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Under Goliath by Peter Carter

Under Goliath

by Peter Carter

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One of the drawbacks of growing up feeling ambivalent about the whole educational process is a tendency to develop certain prejudices against the materials used to educate you. The books recommended to you in school or taught in class tend to become associated negatively with the idea of 'worthiness.' Which is to say, like medicine, these books are good for you. Which is daft. I genuinely loved a lot of the books I was taught in school - Huckleberry Finn and Wuthering Heights and Persuasion. That didn't stop me from regarding other books, not taught to me but on the curriculum, as 'worthy.' This included, but was not limited to, To Kill A Mockingbird, Roll Of Thunder Hear My Cry, and Under Goliath. Peter Carter's novel was doubly handicapped because it was set in Belfast and was about the Troubles. Nothing could be worthier than a children's book about the Troubles, especially to an Irish child living in the South, for whom the North was a troubled id, sending nightmares and other disturbances to bother the consciousness via the six o'clock news and newspaper headlines.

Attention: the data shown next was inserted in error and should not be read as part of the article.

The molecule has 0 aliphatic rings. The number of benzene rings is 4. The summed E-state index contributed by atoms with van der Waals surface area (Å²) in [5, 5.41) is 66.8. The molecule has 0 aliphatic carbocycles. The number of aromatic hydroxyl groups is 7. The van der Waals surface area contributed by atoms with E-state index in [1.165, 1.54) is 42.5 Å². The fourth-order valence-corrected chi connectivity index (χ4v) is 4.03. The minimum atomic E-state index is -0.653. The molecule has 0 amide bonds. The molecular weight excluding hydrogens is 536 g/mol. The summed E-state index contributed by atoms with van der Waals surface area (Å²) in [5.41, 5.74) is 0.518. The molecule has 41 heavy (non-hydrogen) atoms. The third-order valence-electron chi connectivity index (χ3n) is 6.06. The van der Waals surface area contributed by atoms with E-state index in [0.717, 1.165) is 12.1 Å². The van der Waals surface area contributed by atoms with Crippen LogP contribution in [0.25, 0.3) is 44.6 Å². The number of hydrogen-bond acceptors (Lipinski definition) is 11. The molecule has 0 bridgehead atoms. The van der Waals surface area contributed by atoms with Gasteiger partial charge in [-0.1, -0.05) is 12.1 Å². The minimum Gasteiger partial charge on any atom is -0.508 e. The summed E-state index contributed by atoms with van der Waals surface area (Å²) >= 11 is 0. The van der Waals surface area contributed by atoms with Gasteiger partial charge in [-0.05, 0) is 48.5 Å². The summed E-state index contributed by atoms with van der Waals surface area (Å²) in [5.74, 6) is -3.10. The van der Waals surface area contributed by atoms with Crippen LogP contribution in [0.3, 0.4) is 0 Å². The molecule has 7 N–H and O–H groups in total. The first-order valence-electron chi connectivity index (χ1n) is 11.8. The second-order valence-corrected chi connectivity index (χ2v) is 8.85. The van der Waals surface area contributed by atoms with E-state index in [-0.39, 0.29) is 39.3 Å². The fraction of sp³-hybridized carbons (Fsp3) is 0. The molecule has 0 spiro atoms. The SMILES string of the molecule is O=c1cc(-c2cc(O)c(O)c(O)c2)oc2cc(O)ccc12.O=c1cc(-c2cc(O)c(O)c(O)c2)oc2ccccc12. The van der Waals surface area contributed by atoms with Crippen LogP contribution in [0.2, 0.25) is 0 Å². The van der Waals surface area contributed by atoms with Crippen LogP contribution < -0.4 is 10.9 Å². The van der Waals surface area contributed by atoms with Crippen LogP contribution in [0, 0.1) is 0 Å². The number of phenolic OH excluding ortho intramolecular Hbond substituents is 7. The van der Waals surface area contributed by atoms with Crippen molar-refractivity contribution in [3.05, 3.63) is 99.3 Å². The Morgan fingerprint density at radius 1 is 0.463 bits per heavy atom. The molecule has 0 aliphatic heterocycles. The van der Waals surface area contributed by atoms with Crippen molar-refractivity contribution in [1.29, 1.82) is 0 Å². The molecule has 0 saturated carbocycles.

But here I am. Alan is a Protestant, but a bit of an outsider for all that, his father being British. With no interest in hardline Protestantism, he nonetheless develops a desire to play the lambegh, the huge drum used by Orange marching bands. In the event, he joins a band, but ends up playing the fife. A chance, and chancy, encounter, brings him into contact with Fergus, a Catholic piper, and a hidden gun. They meet each week, their relationship uneasily distorted by the gun, and by the growing unease throughout the city and province, to the point where it seems impossible for them to be friends.

This is brilliantly, beautifully written, psychologically astute, vivid with the sights and sounds of seventies Belfast, awash with the social and religious pressures dividing the inhabitants. The final chapters brilliantly describe a terrifying riot in all its confusion and violence. The framing device has a shockingly brutal bitterness to it. The boys might survive their childhood experiences but the cumulative effect destroys their innocence and warps their lives.

The lesson here is, I suppose, that sometimes worthy books really are truly and genuinely worthy books. ( )
  Nigel_Quinlan | Oct 21, 2015 |
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